It may sound like an exaggeration to say that Puerto Limon in Costa Rica offers some of the best wildlife excursions in the world. But it’s true.
The Limon province is home to an incredible variety of wildlife, including sloths, monkeys, manatees and turtles. Costa Rica is also a paradise for bird lovers. In fact, this country boasts twice as many bird species than can be found in the United States and Canada combined.
And these aren’t fuddy-duddy birds with dull gray feathers. No. These are some of the most colorful and stunning birds in the world. In the Limon area, you might, for example, catch sight of a violet-crowned woodnymph, cute toucans or magnificent scarlet macaws.
The only problem? If you’re a nature lover, you may have a hard time choosing between the many shore excursions available in the Limon province. This is one of Costa Rica’s most pristine and geographically diverse regions boasting mountains, beaches, wetlands and rainforests.
To help you select the right excursion, while on your Princess® Cruise, you’ll want to check out the following guide for an idea of what to expect from each of these Limon area attractions.
Do you adore turtles? Then you’ll definitely want to head over to this park, whose name literally translates to “Region of the Turtles”. It’s a nesting ground for leatherback, hawksbill, loggerhead turtles and the endangered green sea turtle.
One of the best times for turtle lovers to visit the park is between July and October, which is the nesting season for the green sea and hawksbill turtles. As for leatherback turtles, their nesting season occurs between February and April.
In addition to turtles, Tortuguero National Park is also teeming with other wildlife, including spider and howler monkeys, tapirs, jaguars, river otters, manatees and more than 300 species of birds. This park, in fact, was named number two on Travel & Leisure‘s list of “Best Places to Spot Wildlife in Costa Rica.” It ranked second only to Corcovado National Park.
This private 3,200-acre reserve is located in the coastal mountains and is home to several interesting attractions, including a butterfly garden, a reptile vivarium, a hummingbird garden and a frog exhibit.
It also boasts a zip-line tour and a sky-tram ride that will take you through the rainforest canopy. If you decide to take this excursion, make sure to keep an eye out for wild sloths and monkeys as well as the many bird species that live in the Veragua Rainforest.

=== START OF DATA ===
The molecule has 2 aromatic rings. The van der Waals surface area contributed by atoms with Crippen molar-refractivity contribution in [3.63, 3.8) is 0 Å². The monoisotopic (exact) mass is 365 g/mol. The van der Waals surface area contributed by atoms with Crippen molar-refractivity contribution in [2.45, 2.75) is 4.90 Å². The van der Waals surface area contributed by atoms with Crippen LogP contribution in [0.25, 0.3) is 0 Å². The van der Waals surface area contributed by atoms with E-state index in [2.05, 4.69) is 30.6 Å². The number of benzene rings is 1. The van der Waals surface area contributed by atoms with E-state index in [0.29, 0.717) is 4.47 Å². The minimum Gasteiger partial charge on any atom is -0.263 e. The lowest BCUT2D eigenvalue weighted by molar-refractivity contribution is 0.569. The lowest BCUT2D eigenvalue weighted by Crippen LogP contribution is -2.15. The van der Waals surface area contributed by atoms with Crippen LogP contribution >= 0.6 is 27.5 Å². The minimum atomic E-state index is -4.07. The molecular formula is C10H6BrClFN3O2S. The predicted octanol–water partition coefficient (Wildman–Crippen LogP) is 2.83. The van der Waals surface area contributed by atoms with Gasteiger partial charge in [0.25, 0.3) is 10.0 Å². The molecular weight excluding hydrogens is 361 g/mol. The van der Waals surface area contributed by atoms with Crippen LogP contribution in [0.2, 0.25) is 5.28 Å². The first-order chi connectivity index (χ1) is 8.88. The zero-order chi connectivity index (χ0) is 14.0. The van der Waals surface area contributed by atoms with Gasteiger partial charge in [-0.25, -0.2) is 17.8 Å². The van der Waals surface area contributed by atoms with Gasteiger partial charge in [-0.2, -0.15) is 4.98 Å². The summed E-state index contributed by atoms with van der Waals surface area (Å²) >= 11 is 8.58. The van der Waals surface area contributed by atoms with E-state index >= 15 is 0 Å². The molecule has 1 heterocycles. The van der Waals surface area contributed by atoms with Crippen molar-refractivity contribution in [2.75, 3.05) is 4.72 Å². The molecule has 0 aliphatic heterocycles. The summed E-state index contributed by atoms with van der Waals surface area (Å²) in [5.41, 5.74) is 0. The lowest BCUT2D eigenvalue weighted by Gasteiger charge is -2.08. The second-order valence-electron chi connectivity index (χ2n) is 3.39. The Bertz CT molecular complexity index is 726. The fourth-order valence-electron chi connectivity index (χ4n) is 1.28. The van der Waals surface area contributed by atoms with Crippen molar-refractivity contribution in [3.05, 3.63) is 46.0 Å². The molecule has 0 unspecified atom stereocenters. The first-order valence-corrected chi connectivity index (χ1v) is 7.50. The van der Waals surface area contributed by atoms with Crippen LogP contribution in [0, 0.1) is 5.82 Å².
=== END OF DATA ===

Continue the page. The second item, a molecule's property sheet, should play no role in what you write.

Lush tropical vegetation and secluded white sand beaches make Gandoca-Manzanillo Wildlife Refuge a little slice of heaven. This remote 12,300-acre refuge is also an excellent place to go for a guided hike. Just don’t be surprised if you should run into a few wild creatures along the way.
The Gandoca-Manzanillo Refuge is home to tapirs, sloths, agoutis and capuchin and howler monkeys.
Its waters are also home to coral reefs, so don’t forget to bring a snorkel and mask. Near or in the water, keep an eye out for crocodiles, manatees, sea turtles and spectacled caimans. And, of course, you’ll find a large variety of bird species in this refuge, as well.
No time to visit the well-known Manuel Antonio National Park? No problem.
Cahuita National Park, which provides excellent beaches and amazing wildlife encounters, offers a similar experience — possibly even a better one since it’s also home to a large coral reef and is far less crowded than Manuel Antonio National Park.
Not surprisingly, snorkeling is a very popular activity in Cahuita National Park. Its reef is home to clouds of colorful tropical fish and other sea creatures, such as stingrays, lobsters and turtles.
Hiking is another popular activity in this park. Make sure to keep an eye out for howler monkeys, white-nosed coatis, raccoons, sloths, paca, tamanduas, snakes and basilisk lizards — which have earned the nickname Jesus Christ lizard for their ability to run on water — as well as birds, such as toucans and green ibis.
Some shore excursions combine trips to a park with a visit to a sanctuary that specializes in rescuing wildlife. These sanctuaries are also an excellent option if you want to see wildlife, but have limited mobility or if you’re traveling with wee ones.
Two of the best known are:
Jaguar Rescue Center Foundation. This center is dedicated to rescuing orphaned and injured wildlife and then — whenever possible — releasing the rehabilitated creatures back into the wild. Typically, there will be between 130 to 200 animals living in the center on either a temporary or permanent basis. Approximately 50 percent of these creatures are mammals, with the rest being either birds or reptiles.
Sloth Sanctuary. It’s easy to fall in love with sloths. They always seem to be smiling and just seem so laid back. If you’re a fan of these creatures, you’ll definitely want to stop by the Sloth Sanctuary, where you can get a close look at these cuties and also learn more about them.